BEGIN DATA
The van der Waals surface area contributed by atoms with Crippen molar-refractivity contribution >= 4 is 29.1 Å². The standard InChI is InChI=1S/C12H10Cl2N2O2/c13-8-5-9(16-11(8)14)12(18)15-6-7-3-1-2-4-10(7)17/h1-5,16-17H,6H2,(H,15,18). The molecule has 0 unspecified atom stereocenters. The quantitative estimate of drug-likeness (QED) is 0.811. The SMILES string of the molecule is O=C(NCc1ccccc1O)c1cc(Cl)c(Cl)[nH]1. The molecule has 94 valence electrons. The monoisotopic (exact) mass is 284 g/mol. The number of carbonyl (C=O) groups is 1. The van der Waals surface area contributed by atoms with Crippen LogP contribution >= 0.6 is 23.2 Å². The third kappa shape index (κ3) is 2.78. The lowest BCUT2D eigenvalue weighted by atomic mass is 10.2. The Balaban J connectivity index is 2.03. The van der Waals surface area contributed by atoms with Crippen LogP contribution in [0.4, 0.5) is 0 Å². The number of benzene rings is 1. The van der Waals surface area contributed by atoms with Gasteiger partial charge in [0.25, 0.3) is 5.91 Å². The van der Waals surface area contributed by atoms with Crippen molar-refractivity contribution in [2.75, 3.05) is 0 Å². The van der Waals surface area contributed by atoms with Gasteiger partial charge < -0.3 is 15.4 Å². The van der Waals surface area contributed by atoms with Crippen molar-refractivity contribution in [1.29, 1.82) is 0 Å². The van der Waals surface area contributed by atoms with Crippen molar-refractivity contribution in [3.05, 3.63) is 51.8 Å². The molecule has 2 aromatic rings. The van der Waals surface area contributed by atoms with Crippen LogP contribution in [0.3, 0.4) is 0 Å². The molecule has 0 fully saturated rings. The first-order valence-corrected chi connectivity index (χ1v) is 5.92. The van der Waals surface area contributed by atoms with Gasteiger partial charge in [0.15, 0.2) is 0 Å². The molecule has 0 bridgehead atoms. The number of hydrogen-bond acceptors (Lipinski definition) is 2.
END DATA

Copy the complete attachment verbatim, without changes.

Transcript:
The van der Waals surface area contributed by atoms with Crippen molar-refractivity contribution >= 4 is 29.1 Å². The standard InChI is InChI=1S/C12H10Cl2N2O2/c13-8-5-9(16-11(8)14)12(18)15-6-7-3-1-2-4-10(7)17/h1-5,16-17H,6H2,(H,15,18). The molecule has 0 unspecified atom stereocenters. The quantitative estimate of drug-likeness (QED) is 0.811. The SMILES string of the molecule is O=C(NCc1ccccc1O)c1cc(Cl)c(Cl)[nH]1. The molecule has 94 valence electrons. The monoisotopic (exact) mass is 284 g/mol. The number of carbonyl (C=O) groups is 1. The van der Waals surface area contributed by atoms with Crippen LogP contribution >= 0.6 is 23.2 Å². The third kappa shape index (κ3) is 2.78. The lowest BCUT2D eigenvalue weighted by atomic mass is 10.2. The Balaban J connectivity index is 2.03. The van der Waals surface area contributed by atoms with Crippen LogP contribution in [0.4, 0.5) is 0 Å². The number of benzene rings is 1. The van der Waals surface area contributed by atoms with Gasteiger partial charge in [0.25, 0.3) is 5.91 Å². The van der Waals surface area contributed by atoms with Crippen molar-refractivity contribution in [2.75, 3.05) is 0 Å². The van der Waals surface area contributed by atoms with Gasteiger partial charge < -0.3 is 15.4 Å². The van der Waals surface area contributed by atoms with Crippen molar-refractivity contribution in [1.29, 1.82) is 0 Å². The van der Waals surface area contributed by atoms with Crippen molar-refractivity contribution in [3.05, 3.63) is 51.8 Å². The molecule has 2 aromatic rings. The van der Waals surface area contributed by atoms with Crippen LogP contribution in [0.3, 0.4) is 0 Å². The molecule has 0 fully saturated rings. The first-order valence-corrected chi connectivity index (χ1v) is 5.92. The van der Waals surface area contributed by atoms with Gasteiger partial charge in [0.15, 0.2) is 0 Å². The molecule has 0 bridgehead atoms. The number of hydrogen-bond acceptors (Lipinski definition) is 2.